At age 57, journalist, songwriter and Maryland resident Alice was getting ready for her wedding and writing her first musical when she contracted shingles.
“I love to write songs, play piano and sing. A few days before the Fourth of July, I woke up with a tingling sensation in my eye and the worst headache I’d ever experienced.”
Alice saw her ophthalmologist but was sent home without a diagnosis. Her headache continued to intensify to the point where she went to the emergency room and was diagnosed with a migraine. “I was so frustrated because I’d never felt excruciating pain like this before and I was scared because no one could tell me what was wrong.”
When the pain still didn’t subside, she returned to the emergency room, only to be sent home again with a migraine and pain medication. Two days later, she developed a rash on her forehead and her primary care physician diagnosed her with shingles.
Anyone who has gotten chickenpox is at risk of contracting shingles, also known as herpes zoster. When chickenpox becomes dormant within the nerves, it can reactivate later in life, causing shingles.
Shingles typically presents as a painful, itchy rash that develops on one side of the body and can last for two to four weeks.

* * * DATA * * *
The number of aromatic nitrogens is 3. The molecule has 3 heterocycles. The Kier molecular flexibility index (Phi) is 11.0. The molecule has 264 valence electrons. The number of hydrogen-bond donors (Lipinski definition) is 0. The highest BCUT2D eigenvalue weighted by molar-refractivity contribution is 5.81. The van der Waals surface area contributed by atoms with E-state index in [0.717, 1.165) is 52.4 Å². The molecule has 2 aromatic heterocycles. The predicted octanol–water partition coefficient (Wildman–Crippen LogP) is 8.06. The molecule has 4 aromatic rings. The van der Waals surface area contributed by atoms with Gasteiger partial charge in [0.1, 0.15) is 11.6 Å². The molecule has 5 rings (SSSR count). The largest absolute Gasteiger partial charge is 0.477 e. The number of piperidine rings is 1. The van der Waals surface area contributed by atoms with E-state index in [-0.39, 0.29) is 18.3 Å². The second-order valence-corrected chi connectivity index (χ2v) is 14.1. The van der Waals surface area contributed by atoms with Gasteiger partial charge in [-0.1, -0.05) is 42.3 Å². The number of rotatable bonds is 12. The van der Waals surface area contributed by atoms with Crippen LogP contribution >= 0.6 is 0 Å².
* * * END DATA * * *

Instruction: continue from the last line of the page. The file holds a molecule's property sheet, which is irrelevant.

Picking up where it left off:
“In addition to the pain, my eye was extremely sensitive to light,” said Alice. “I spent most of the next few months hiding in my darkened room, which was not like me.”
Other complications of shingles include scarring, vision complications, secondary infection and nerve palsies. She continued to see specialists to treat ongoing symptoms. “One doctor said, ‘The pain could go away, or it might not.’ I was devastated,” added Alice.
In order to cope with her condition, Alice wrote a musical with 16 songs about her experience with shingles called My Beautiful Darkened World.
“The pain of shingles was overwhelming, but the feelings of isolation were intolerable,” said Alice, “I dealt with shingles the only way I knew how — by writing songs about my experience.”
Before her diagnosis, she didn’t think shingles was a concern for a healthy person her age. She didn’t know that the disease was more common than she thought, with approximately one in three people in the United States at risk for shingles in their lifetime.
Alice learned firsthand that shingles doesn’t play favorites. After living with shingles-related eye complications for six months, Alice returned to good health and made it a priority to get vaccinated to help prevent shingles.
Alice has now dedicated herself to educating others about shingles. “I’m doing everything I can to help others understand that if you’re age 50 or over, chances are that you may be at risk for developing shingles.”
If you’re 50 years of age and older, talk to your doctor about vaccination against shingles. Vaccination will help reduce the risk of developing shingles and the potential long-term pain from post-herpetic neuralgia, a common complication caused by the disease.
For more information, visit www.ShinglesDoesntPlayFavorites.com.
This is one person’s experience; other people’s experience with shingles may be different. (BPT. Content sponsored by GlaxoSmithKline)